STEM classes emphasize writing code to animate objects, create artwork, or build games. In the push to build a program, the ability to edit the code may not be a focus of instruction. In this learning environment, identifying mistakes and correcting them becomes an implicit process.

During programming lessons, students need to decipher the meaning of error codes independently. They must spontaneously determine how to solve the problem. The young programmer can be left feeling inadequate as they struggle to get their programs to run.

Frustration is an integral part of the learning process. It fosters persistence, which is an admirable quality in a programmer. However, for many beginners, the challenges can seem insurmountable and they give up – telling themselves, “I am not good at programming”.

There is a better way!

Explicitly teaching debugging strategies empowers learners. No longer will they feel defeat when an error message appears. Instead, they have techniques to competently debug the Python program. This builds confidence and promotes a positive attitude towards STEM.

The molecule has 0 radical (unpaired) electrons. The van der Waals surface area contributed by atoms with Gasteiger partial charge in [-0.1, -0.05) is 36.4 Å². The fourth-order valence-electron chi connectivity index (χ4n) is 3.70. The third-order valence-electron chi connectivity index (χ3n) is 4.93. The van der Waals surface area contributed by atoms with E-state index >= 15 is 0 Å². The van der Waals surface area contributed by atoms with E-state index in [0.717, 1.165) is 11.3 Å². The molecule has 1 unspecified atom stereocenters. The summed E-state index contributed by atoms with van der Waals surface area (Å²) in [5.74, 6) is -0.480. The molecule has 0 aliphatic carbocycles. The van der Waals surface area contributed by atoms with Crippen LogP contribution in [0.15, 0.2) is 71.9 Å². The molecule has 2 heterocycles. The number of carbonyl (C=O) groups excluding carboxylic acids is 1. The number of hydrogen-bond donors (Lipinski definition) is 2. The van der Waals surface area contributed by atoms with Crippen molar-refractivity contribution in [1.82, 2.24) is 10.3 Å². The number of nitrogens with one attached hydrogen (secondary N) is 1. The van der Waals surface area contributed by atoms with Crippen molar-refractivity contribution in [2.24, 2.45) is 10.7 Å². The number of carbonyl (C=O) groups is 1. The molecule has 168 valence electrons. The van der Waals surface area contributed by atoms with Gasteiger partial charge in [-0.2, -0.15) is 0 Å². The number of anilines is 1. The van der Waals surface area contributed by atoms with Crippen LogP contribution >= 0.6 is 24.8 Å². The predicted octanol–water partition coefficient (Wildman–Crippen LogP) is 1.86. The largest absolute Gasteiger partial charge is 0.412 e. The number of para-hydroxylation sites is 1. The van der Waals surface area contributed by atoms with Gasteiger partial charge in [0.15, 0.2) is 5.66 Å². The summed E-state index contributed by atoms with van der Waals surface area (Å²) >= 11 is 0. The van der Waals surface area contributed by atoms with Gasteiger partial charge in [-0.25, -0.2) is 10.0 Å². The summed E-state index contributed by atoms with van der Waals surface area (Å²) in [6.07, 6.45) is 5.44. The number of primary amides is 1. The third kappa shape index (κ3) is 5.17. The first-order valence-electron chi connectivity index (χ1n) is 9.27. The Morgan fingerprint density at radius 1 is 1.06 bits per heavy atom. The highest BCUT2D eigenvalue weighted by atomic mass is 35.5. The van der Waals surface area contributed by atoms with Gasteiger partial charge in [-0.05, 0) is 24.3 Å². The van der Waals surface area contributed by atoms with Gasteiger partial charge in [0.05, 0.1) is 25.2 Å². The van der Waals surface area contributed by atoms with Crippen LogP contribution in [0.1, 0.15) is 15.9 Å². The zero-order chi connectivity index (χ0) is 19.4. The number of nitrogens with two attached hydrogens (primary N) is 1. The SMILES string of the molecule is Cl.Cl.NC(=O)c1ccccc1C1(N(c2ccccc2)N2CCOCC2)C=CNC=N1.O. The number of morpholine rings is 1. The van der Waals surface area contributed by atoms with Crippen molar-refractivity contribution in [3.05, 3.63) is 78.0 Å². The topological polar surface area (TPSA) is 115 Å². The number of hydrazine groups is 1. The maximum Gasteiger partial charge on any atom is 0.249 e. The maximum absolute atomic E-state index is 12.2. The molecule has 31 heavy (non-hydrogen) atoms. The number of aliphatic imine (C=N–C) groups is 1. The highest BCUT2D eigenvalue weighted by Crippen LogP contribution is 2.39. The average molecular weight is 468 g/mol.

4 Techniques to Teach Debugging Strategies

1. Break It, Repair It

There are many techniques to teach debugging strategies. One that is very effective is to intentionally break code, then run the program to notice the result. This type of STEM lesson takes very little instructional time, yet quickly improves debugging skills.

To start, provide students with a Python file. Using direct instruction, have them systematically delete parts of the code to generate common errors. When the program is run, the instant feedback forms a connection between bugs, error messages, and how to fix the problem.

Some suggestions for breaking the code include:

  • remove vital lines such as the import of a library to note how commands are no longer recognized
  • add or delete punctuation such as quotes, brackets, colons, and commas to explore their purpose
  • adjust the indent level of a block of instructions to see how it influences the program
  • alter symbols such as ==, !=, <, and > then study how they alter the output
  • misspell a command to highlight the importance of accuracy when typing code
  • turn an equal sign == into = to notice how the code no longer works